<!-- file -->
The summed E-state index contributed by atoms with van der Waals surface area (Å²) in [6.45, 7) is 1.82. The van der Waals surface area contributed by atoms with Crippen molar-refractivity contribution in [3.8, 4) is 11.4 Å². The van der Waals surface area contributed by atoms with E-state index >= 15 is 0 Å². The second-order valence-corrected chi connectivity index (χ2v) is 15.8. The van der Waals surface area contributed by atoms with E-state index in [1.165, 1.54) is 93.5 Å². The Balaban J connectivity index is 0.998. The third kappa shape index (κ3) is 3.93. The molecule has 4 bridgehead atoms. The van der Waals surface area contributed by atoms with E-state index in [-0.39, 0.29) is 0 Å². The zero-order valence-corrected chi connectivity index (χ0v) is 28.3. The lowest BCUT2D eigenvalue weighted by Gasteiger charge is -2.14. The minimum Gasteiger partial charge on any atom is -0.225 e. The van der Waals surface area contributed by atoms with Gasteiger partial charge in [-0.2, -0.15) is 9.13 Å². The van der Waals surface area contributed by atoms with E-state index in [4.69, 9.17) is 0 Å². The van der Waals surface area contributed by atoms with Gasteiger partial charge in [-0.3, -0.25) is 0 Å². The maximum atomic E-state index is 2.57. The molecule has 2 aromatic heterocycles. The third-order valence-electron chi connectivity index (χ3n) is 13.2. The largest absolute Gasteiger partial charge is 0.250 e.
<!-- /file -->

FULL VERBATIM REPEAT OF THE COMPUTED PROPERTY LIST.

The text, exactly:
The summed E-state index contributed by atoms with van der Waals surface area (Å²) in [6.45, 7) is 1.82. The van der Waals surface area contributed by atoms with Crippen molar-refractivity contribution in [3.8, 4) is 11.4 Å². The van der Waals surface area contributed by atoms with E-state index >= 15 is 0 Å². The second-order valence-corrected chi connectivity index (χ2v) is 15.8. The van der Waals surface area contributed by atoms with E-state index in [1.165, 1.54) is 93.5 Å². The Balaban J connectivity index is 0.998. The third kappa shape index (κ3) is 3.93. The molecule has 4 bridgehead atoms. The van der Waals surface area contributed by atoms with E-state index in [-0.39, 0.29) is 0 Å². The zero-order valence-corrected chi connectivity index (χ0v) is 28.3. The lowest BCUT2D eigenvalue weighted by Gasteiger charge is -2.14. The minimum Gasteiger partial charge on any atom is -0.225 e. The van der Waals surface area contributed by atoms with Gasteiger partial charge in [-0.2, -0.15) is 9.13 Å². The van der Waals surface area contributed by atoms with E-state index in [4.69, 9.17) is 0 Å². The van der Waals surface area contributed by atoms with Gasteiger partial charge in [-0.3, -0.25) is 0 Å². The maximum atomic E-state index is 2.57. The molecule has 2 aromatic heterocycles. The third-order valence-electron chi connectivity index (χ3n) is 13.2. The largest absolute Gasteiger partial charge is 0.250 e.